After two months of hustling on the floor, sweating in the backroom, and gasping for air from fits of laughter – and weighted sled pushes at 7 a.m. *dry heaves* – they picked me to be on their full time team…and told me it was okay if I puked. And so began the start of my first, official, loving relationship.

I had spent long enough bouncing from interview to internship, chasing jobs that neither developed nor paid me and, even worse, staying in places that didn’t make me happy. I stayed in that production office bathroom holding back tears. I stayed in that talent agency’s chair, staring at the ceiling instead of reading scripts. I stayed because I thought I had to. I stayed with lulu because I wanted to.

And for some reason they wanted me too. They saw something in me that I missed. When my key leader asked to speak with me one night after close, I thought for sure I was in trouble and started going through a list of possible screw ups in my head. I’m fired, I’m fired, I’m fired. She laughed and told me to stop acting weird, then told me how great I was doing and that the leadership team was proud of me. lol wut? Turns out I had it all wrong; I wasn’t perishable, I was potential.

There is one thing I remember reading in that talent agency’s office. It’s a word very close to my heart…actually though, it’s tattooed on my side, just a little left of the heart she broke when she went away four years ago. Exalted. Google tells me it has two definitions, but the one I go by is “in a state of extreme happiness.” It’s the meaning of her name…Google told me that too.

I was sitting at my desk, drowning under a sea of white paper and hating every second – which is both dramatic and correct – when I saw it. In the line at the bottom of the page was my little word in the same typewriter font permanently inked on my skin. It was the last word I read in that cold office. I closed the script, gathered my things and walked out the door. My plot had a twist, one where I chose stretchy pants over scripts, and happiness over reasonability.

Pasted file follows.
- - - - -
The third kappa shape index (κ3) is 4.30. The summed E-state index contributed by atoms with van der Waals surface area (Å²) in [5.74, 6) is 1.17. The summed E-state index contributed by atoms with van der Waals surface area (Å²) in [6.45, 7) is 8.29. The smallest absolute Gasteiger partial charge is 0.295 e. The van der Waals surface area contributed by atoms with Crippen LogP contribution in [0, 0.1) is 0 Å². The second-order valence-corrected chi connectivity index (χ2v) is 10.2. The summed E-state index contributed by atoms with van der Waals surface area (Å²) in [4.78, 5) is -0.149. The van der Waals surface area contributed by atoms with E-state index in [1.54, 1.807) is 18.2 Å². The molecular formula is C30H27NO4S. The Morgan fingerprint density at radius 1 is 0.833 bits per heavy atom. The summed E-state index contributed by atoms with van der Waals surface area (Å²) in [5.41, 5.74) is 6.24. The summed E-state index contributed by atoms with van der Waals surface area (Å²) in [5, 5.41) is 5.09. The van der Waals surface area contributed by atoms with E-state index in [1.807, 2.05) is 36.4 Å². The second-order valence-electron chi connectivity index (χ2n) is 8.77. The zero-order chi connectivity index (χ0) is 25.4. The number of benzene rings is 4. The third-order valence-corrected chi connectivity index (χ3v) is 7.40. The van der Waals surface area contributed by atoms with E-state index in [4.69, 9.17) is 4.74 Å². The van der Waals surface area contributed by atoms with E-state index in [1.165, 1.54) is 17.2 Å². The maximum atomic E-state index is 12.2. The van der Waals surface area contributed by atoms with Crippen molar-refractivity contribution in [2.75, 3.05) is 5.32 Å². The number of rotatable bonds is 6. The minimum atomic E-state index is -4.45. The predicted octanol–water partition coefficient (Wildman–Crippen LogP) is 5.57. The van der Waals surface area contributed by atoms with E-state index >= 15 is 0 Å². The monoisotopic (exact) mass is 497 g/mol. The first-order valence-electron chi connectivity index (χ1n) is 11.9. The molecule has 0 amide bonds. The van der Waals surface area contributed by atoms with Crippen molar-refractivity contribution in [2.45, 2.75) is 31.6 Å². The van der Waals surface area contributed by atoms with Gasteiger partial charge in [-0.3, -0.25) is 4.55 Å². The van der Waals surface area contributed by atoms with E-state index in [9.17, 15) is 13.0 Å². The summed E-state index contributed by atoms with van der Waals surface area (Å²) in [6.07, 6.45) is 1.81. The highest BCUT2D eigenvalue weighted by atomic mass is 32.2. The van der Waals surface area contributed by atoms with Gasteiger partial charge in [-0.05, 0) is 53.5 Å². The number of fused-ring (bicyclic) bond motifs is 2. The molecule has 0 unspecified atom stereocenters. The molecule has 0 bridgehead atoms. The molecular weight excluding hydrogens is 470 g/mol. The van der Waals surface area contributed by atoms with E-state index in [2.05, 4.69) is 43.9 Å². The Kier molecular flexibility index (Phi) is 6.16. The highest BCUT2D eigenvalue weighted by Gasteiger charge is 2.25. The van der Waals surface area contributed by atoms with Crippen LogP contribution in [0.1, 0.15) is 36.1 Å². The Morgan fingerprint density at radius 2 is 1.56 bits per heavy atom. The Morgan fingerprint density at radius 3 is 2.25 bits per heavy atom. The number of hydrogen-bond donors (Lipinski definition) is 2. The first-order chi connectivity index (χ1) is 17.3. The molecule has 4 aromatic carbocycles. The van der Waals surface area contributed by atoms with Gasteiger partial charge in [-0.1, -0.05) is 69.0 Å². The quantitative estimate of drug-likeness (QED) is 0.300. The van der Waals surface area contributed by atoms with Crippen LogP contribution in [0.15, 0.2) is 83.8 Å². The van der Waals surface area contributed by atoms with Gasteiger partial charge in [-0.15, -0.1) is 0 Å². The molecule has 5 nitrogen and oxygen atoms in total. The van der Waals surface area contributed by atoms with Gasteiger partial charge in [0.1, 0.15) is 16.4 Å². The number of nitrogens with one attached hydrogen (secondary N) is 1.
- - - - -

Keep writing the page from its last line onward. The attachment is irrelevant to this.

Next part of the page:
It’s been almost two years since I ghosted my internship and started going steady with lulu and although I haven’t looked back on my decision, the question I thought I left behind on my first day never went away. What am I doing here? Only, I’m not the one who’s asking, but I am the one who pretends it doesn’t bother me.

This question comes up once in a while from people who see me in the store, like my former middle school vice principal who stopped as she was leaving to say hello. We chatted about her current job as the superintendent of the school board, what I studied at University, how I didn’t know schools had superintendents…or boards. Then, in perfect vice principal tone, she asked, “what are you doing here?” and before I could reply she told me, “the board is looking for a communications specialist, email me if you want a real job.” Then she superinten-dipped out the store.

Communications specialist? I guess she forgot it was my big, special mouth that landed me in her office on several different occasions and perhaps she didn’t realize that my definition of a real job doesn’t match hers, because lulu is the realest job I’ve ever had.

I get to be in a place where I know I am valued and supported. My shifts are full of  laughter, connection and people who constantly push me to be better in and out of the store. And sometimes those shifts are filled with complaints and tired feet from dragging my ego around. I’m not perfect and, like any good relationship, this one takes work. That’s why it’s called, you know, work. But I keep showing up, because this place and its people continue to show up for me – on my porch with cupcakes when my mom was sick, in the middle of the mall, chasing after me, burritos in hand after I got dumped via text, in the comedy club’s front row the first time I stood on stage and held that mic. These people are my family, their names I could never forget.

And now I am walking the same path Julie did, I am leaving – not the company, chill. I am leaving the store that shaped me. The store that accepted all of me. The mountains aren’t calling, but the heartbeat of the city I love is. I’m moving away and I’m scared and full of questions.

What if they don’t like me? Is it too soon to eat a banana in front of them? Did I pronounce her name right? Did I pronounce my name right? Can they hear my thoughts? I wondered as I sat on the floor of my new store, surrounded by unfamiliar faces at my first staff meeting. And then I remembered; I have been here before, I am the new girl, the little one with all the questions, except this time I’m okay with not having all the answers.